As school counselors, it’s easy to talk to students about things that are bugging them, help with problems they are having, and be their champion when they need one. It’s much more difficult to teach skills that provide documented data-driven results. When student progress is hindered by their lack of study skills, it is our job to help them learn the skills necessary to make improvements that will help them find academic success. But how can we teach these study skills and know that students made a meaningful improvement? It takes time, patience, practice opportunities, and good data recording.
Here’s what I have done in my own program to help teach study skills.
Identify Target Student Group, Get Baseline Data
This means that you need to talk with teachers, review progress and report card data, and collect other information that may be blocking a student’s progress.Ask yourself questions.Is attendance a contributor to poor grades?Does the student take advantage of extra help opportunities? Are they receiving academic improvement services? Does the student’s home situation create an obstacle for homework? Keep a chart of this data, and leave room for notes and progress monitoring.
Download the Study Skills Student Data Sheets Here
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Set Goals and Make Them Public
This doesn’t mean to broadcast them over your school’s announcement system, but it does mean to share them with their teachers and their parents/guardians. Publicly announcing one’s goals increases accountability and likelihood of followthrough. It’s harder not to obtain them if everyone knows what they are and is helping to support them. Using a weekly goal setting sheet can be helpful in keeping everyone on task as well as by helping to break large goals into manageable chunks.
Teach Skills and Allow Practice Opportunities
Teaching the skills that you want your students to know isn’t enough. You have to allow plenty of practice opportunities for them to really understand and habituate the skill. With this said, it’s important that study skills groups last more than a few consecutive days, but rather span over a series of weeks.
Narrow Behaviors and Use a Check-In/Check-Out Sheet
For most of my students, organization and homework completion are the biggest obstacles to their success. I use a check in/check-out sheet that is completed by the student, the teachers, and the parent each day. Two or 3 behaviors are identified and charted each day. For my students, it may be: 1) Came prepared with completed homework and 2) Understands assignment and has materials necessary to complete it. In addition, I may identify another behavior for home: 3) Cleaned binder and made sure all papers are in appropriate folders.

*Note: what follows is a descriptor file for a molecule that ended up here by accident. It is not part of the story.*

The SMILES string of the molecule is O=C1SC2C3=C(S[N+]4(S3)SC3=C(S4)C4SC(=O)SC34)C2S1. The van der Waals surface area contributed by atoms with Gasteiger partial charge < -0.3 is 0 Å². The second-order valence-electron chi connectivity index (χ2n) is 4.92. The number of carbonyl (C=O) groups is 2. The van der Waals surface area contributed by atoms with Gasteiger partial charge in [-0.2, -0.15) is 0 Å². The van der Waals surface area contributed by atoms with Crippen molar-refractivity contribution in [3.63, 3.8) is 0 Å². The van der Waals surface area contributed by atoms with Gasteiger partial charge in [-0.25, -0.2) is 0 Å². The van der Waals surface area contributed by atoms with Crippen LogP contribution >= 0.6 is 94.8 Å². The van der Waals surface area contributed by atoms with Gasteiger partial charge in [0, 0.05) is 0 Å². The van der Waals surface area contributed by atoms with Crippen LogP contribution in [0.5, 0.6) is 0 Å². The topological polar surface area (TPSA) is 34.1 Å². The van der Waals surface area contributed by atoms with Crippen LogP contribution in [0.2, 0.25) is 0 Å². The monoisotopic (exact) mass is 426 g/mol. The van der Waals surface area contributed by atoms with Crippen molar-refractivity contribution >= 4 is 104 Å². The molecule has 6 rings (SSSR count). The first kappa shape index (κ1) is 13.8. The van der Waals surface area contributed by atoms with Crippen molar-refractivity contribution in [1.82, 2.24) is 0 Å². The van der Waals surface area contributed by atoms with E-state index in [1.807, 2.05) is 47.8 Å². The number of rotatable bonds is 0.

To incentivize these behaviors, I made connections with some local store and restaurants like Applebee’s and use coupons if they achieved a certain number of checks or signatures for the week. I also check in my students every few days as well to see how they are doing with their goal sheet. I also pull up their grades and assignments and if they have slipped in their progress, we make a plan to catch them back up.
Make Study Skills Fun
When starting any type of study skills program, make it fun. I try really hard to make sure that students have fun, are actively engaged, have small tasks, and are setting goals that are manageable to them. Part of teaching study skills is to also reinforce the concept that school and learning are fun, and they can be a part of that fun.
Remember Change Won’t Happen Overnight
I wish it did, but change takes time and a whole lot of work. Remember to track progress along the way. When your sessions are over, make sure to have students complete a session evaluation that asks them to recall information they learned over time. Feel free to pass this data onto your stakeholders as proof of the good work you do. It’s also a great visual reminder for yourself on days when you feel like you aren’t making headway!
For examples of Study Skills Curriculum, check out the Study Skills and Motivation Counseling Programs that I run.